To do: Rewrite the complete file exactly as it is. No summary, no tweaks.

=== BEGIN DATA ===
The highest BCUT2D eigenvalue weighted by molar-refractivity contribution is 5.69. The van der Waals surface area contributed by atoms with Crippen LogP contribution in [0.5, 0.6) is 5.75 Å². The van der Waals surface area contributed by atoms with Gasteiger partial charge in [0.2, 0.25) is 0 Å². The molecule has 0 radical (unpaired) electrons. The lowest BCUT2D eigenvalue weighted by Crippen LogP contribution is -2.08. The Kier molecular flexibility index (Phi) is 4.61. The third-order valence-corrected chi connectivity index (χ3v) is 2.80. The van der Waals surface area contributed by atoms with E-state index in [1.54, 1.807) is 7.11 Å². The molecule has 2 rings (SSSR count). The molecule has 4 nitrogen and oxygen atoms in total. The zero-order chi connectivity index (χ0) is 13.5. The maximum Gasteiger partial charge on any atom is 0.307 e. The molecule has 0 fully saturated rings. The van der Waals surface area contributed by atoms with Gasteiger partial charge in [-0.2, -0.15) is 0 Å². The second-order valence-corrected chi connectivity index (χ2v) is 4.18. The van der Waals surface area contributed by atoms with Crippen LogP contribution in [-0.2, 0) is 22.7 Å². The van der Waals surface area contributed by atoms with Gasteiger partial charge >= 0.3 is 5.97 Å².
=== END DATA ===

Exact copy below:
The highest BCUT2D eigenvalue weighted by molar-refractivity contribution is 5.69. The van der Waals surface area contributed by atoms with Crippen LogP contribution in [0.5, 0.6) is 5.75 Å². The van der Waals surface area contributed by atoms with Gasteiger partial charge in [0.2, 0.25) is 0 Å². The molecule has 0 radical (unpaired) electrons. The lowest BCUT2D eigenvalue weighted by Crippen LogP contribution is -2.08. The Kier molecular flexibility index (Phi) is 4.61. The third-order valence-corrected chi connectivity index (χ3v) is 2.80. The van der Waals surface area contributed by atoms with E-state index in [1.54, 1.807) is 7.11 Å². The molecule has 2 rings (SSSR count). The molecule has 4 nitrogen and oxygen atoms in total. The zero-order chi connectivity index (χ0) is 13.5. The maximum Gasteiger partial charge on any atom is 0.307 e. The molecule has 0 fully saturated rings. The van der Waals surface area contributed by atoms with Gasteiger partial charge in [-0.2, -0.15) is 0 Å². The second-order valence-corrected chi connectivity index (χ2v) is 4.18. The van der Waals surface area contributed by atoms with Crippen LogP contribution in [-0.2, 0) is 22.7 Å². The van der Waals surface area contributed by atoms with Gasteiger partial charge >= 0.3 is 5.97 Å².